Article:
- Sugar and Spice, 4000 Cattlemen Road, ☎ .
- The Table, 1934 Hillview St, ☎ .
- Tasty Home Cookin, 3854 S Tuttle Ave, ☎ .
- Yoder's Restaurant, 3434 Bahia Vista St, ☎ . Nationally-known Amish restaurant.
- Shakespeare's English Pub, 3550 S. Osprey Ave, ☎ . Gourmet burgers and other typical pub food. 80 beers from around the world.
- Sofrito Mama's, 935 N Beneva Road, ☎ . Great authentic Puerto Rican food in the Beneva Commons.
- Oriental Food & Gifts, 2234 Gulf Gate Dr., ☎ 1+941+924-8066. 9:30 AM - 6:30 PM M-Sat; closed Sun. Most of this shop is devoted to selling Oriental decorative items and Oriental groceries. However, at the back of the shop is a small restaurant area. Fresh Korean dishes are cooked to order and some food is pre-cooked. Food can be eaten at one of the six tables or can be taken home. The food quality is excellent. Inexpensive.
- 8-ball lounge, 3527 Weber St, ☎ .
- Cha Cha Coconuts Tropical Bar, 417 st Armands Circle, ☎ .
- Gator Club, 1490 Main St, ☎ . Popular bar and nightclub with entertainment nightly.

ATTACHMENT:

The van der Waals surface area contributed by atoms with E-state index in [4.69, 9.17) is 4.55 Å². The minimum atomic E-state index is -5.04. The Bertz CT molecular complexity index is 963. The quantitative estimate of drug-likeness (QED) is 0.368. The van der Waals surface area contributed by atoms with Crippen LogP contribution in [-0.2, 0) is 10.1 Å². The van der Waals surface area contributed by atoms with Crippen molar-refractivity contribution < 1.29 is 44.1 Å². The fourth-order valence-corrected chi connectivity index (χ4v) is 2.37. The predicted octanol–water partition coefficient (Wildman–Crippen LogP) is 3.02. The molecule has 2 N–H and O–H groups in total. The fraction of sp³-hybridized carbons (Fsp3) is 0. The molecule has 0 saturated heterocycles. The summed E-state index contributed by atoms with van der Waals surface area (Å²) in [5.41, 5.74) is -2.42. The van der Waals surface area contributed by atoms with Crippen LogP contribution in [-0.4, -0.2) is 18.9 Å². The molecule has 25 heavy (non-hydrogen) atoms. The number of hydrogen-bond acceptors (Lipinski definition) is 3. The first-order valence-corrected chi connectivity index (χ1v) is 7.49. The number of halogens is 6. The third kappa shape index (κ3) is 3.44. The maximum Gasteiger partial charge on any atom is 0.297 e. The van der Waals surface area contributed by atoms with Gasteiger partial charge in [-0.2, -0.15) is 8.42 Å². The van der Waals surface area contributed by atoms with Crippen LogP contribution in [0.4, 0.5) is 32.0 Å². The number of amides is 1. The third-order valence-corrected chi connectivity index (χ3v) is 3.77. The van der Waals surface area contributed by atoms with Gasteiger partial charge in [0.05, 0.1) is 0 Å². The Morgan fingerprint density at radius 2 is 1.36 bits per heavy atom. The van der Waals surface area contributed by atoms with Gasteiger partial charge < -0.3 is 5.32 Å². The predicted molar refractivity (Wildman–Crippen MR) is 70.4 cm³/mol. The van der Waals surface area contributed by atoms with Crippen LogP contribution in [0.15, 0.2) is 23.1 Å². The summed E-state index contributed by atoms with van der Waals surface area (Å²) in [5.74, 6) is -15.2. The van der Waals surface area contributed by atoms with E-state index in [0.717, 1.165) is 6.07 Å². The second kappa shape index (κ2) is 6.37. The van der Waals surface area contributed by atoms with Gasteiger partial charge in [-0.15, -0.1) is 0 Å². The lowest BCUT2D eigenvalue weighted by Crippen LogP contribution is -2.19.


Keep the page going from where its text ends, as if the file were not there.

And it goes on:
- G Spot Bar, 6582 Gateway Avenue, ☎ .
- Cock & Bull Pub, 975 Cattlemen Road (between Bahia Vista & Palmer), ☎ . America's #6 Beer Bar. Excellent Pizza!.
- Urban Reef (formerly known as Esca), ☎ . Upstairs Bar & Live Music, 1888 Main St. Entertainment every night of the week: Karaoke, DJs, bands, jazz, flamenco, lounge, performers & more. Late nite bar menu.
- Smokin' Joes, 1448 Main Street, ☎ , e-mail: firstname.lastname@example.org. M-Sat 9AM-2AM Sun 10AM-2AM. Popular Downtown Sarasota Bar. Full liquor with large selection of beer on tap. Over 15 televisions for any sport. Cigar humidor located inside.
- Comfort Suites, 8305 Tourist Center Drive, ☎ . All-suite hotel with free Wi-Fi available in all rooms as well as public areas.
- Hotel Indigo Sarasota, 1223 Blvd of the Arts (conveniently located right downtown), ☎ .
- Hyatt Sarasota, 1000 Blvd of the Arts (On Sarasota Bay), ☎ .
- La Palme Royale European Style Bed & Breakfast, 624 South Palm Avenue, ☎ , toll-free: . This 1924 historically designated two-story Craftsman style home among oak trees overlooks Sarasota Bay. From your private oasis stroll down Palm Avenue to the art galleries, fine shopping boutiques, superb dining, theater, opera or the famous Burns Court Cinema. A Pet friendly & Gay friendly accommodation in the heart of downtown.
- Lido Beach Resort, 700 Ben Franklin Drive, toll-free: . Beachfront accommodations.
- Longboat Key Hilton, 4711 Gulf of Mexico Drive, ☎ . In the middle of gorgeous Longboat Key.
- Longboat Key Club, 301 Gulf of Mexico Drive, ☎ . Spanning Longboat Key.
- The Ritz Carlton Sarasota, 1111 Ritz-Carlton Drive, ☎ . Complete with beach club on Lido Key, located on Tamiami Trail.